Will Japan’s REIT Share-Buyback Trend Run Out of Steam?

Abenomics has triggered share buybacks by J-REITS—a move welcomed by fund managers and shareholders. But what happens after the end of Quantitative Easing and are buybacks a good use of capital?

Japan’s REIT market has been a beneficiary of Abenomics. Besides a significant yield pick-up in an era of Quantitative Easing (QE), which pushed short-term interest rates into the negative, J-REIT equity has gained from Bank of Japan’s (BOJ) asset purchase programme. The BOJ buys 90 billion yen (US$809 million) of REIT units annually as part of its stimulus programme.

These purchases, and the introduction of the Negative Interest Rate Programme (NIRP) had helped boost J-REIT premiums to as high as 60% in 2013. From then through 2016, premiums have stayed between 20% and 30%, and they are currently hovering around 10%, meaning investors pay more than the appraised values of the properties that the J-REITs own.

“The programme has acted as downside protection for J-REIT pricing and has also provided J-REITs with the ability to compete against private equity buyers,” says Rico Kanthatham, Managing Director & Portfolio Manager, Asia Pacific Real Estate Equity Securities at Barings.

 

 

BOJ’s Tapering Risk

However, a risk remains that the BOJ will join other developed economies in ending its QE programme, the world’s largest relative to GDP, although Governor Haruhiko Kuroda has been elusive on the timing of Japan’s eventual exit from QE.

“The tapering of J-REIT purchases by the BOJ will likely result in some near-term pain and suffering, and would be significantly worse if conducted with a hike in interest rates. Buying support would be taken away simultaneous with an increase in J-REIT’s cost of capital,” says Kanthatham.

While uncertainty remains over the long-term sustainability of Japan’s stimulus programme, the support provided by the government, in particular, the third arrow of Abenomics, which includes corporate governance reforms, has encouraged a series of share buybacks.

Japan’s stewardship code, published in 2014, asks investors to be more vested in working with their investee companies to increase long-term returns. A governance code that took effect in 2015 requires companies to be transparent and responsive to shareholders. The codes have inspired more share buybacks, which helped to boost share prices and shareholder value.

Invesco Office J-REIT was the first to conduct a buyback in 2017, and Ichigo Hotel, Global One, Japan Retail Fund and Japan Logistics Fund followed suit. The buybacks also come at a time when finding attractively valued properties to acquire—assets that generate accretion to DPU (distribution per unit) and NAV (net asset value) accretion—is no longer as easy as it was a few years ago.

A Move Away From Tradition

This wave of buybacks marked a change in how J-REITs utilise excess capital. J-REITs had been more inclined to use the capital to acquire assets to increase portfolio size. Investors have pointed to the number of J-REIT managers who are remunerated based on the size of their portfolios as an example of how investors and REIT managers have a divergence of interest in capital management policies.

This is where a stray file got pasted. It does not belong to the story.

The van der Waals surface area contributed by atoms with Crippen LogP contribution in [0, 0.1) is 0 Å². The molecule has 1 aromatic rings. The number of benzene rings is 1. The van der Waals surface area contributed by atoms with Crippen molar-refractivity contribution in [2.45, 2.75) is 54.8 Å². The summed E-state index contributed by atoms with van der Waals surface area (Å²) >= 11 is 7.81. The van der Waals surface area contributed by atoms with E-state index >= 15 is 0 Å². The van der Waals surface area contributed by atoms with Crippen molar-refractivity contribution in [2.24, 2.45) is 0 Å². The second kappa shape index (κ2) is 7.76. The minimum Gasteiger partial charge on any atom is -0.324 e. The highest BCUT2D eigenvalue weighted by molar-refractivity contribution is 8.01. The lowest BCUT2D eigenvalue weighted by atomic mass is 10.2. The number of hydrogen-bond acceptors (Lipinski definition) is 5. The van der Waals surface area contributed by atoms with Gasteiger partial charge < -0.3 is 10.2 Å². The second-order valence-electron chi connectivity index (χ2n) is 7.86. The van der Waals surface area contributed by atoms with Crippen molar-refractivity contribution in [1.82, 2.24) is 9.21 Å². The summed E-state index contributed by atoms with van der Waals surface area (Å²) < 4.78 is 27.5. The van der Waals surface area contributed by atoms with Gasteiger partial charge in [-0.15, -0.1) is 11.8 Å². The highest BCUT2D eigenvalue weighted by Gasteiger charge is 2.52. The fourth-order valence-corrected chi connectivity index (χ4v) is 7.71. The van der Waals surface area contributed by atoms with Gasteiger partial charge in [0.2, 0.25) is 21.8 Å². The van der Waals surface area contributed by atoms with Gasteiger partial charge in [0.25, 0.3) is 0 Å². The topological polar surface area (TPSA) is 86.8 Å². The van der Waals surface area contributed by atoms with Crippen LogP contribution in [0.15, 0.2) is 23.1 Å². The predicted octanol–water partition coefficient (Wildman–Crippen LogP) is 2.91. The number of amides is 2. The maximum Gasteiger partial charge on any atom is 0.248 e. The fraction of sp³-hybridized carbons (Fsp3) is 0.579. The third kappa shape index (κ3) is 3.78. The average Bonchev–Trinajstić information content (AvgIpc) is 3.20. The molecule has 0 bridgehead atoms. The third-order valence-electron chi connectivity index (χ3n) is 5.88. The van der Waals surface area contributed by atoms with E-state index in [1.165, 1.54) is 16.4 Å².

This incentive system has meant that J-REITs have tended not to buy back their shares as retaining earnings would help boost the value of their assets under management and thereby REIT manager fee income. J-REITs also generally prefer to hold accumulated depreciation on their balance sheet to cover future capital expenditure requirements. This practice implies that most J-REITs have a ready stockpile of cash potentially to allocate to buybacks.

“Share buybacks as an alternative use of capital is good in principal. A J-REIT that is trading at a meaningful discount to NAV and without the ability to make NAV accretive acquisitions funded by debt, cash or equity should seriously consider share buybacks as a means of generating shareholder return,” says Kanthatham.

“However, while buying back shares may be a short-term positive for shareholders, it may be long-term negative for a J-REIT’s capital position”, warns Kanthantham. “Precious working capital, once taken off the table, may not be so easily recovered via an equity raise at a later time, as conditions and investor sentiment could sour. Share buybacks should only be pursued if the NAV discount is severe, and there is truly no better use of capital.”

Who’s Next In Line?

However, Junnosuke Shinkawa, an analyst at UOB-SM Asset Management, says that investors view REIT investment through a lens of both dividend yield and capital appreciation. “While total return is important, capital appreciation helps active managers deliver outperformance relative to a benchmark. Hence, J-REITs that conduct buybacks are very attractive to fund managers,” he says.

Even so, buybacks are not for every J-REIT. Buybacks are sensible when the REIT trades at a discount to NAV. As Yoji Tatsumi, President, GLP Japan Advisors Inc. says, “buybacks are getting trendy for J-REITs,” adding that about a third of J-REITs are trading below NAV per unit.

Shinkawa adds that, “J-REITs are generally in a good position to conduct buybacks since they have significant dry powder in their accumulated depreciation account. It is especially sensible for J-REITs to buy back shares when they divest assets.”

Here’s a list of J-REITs trading at a discount to NAV: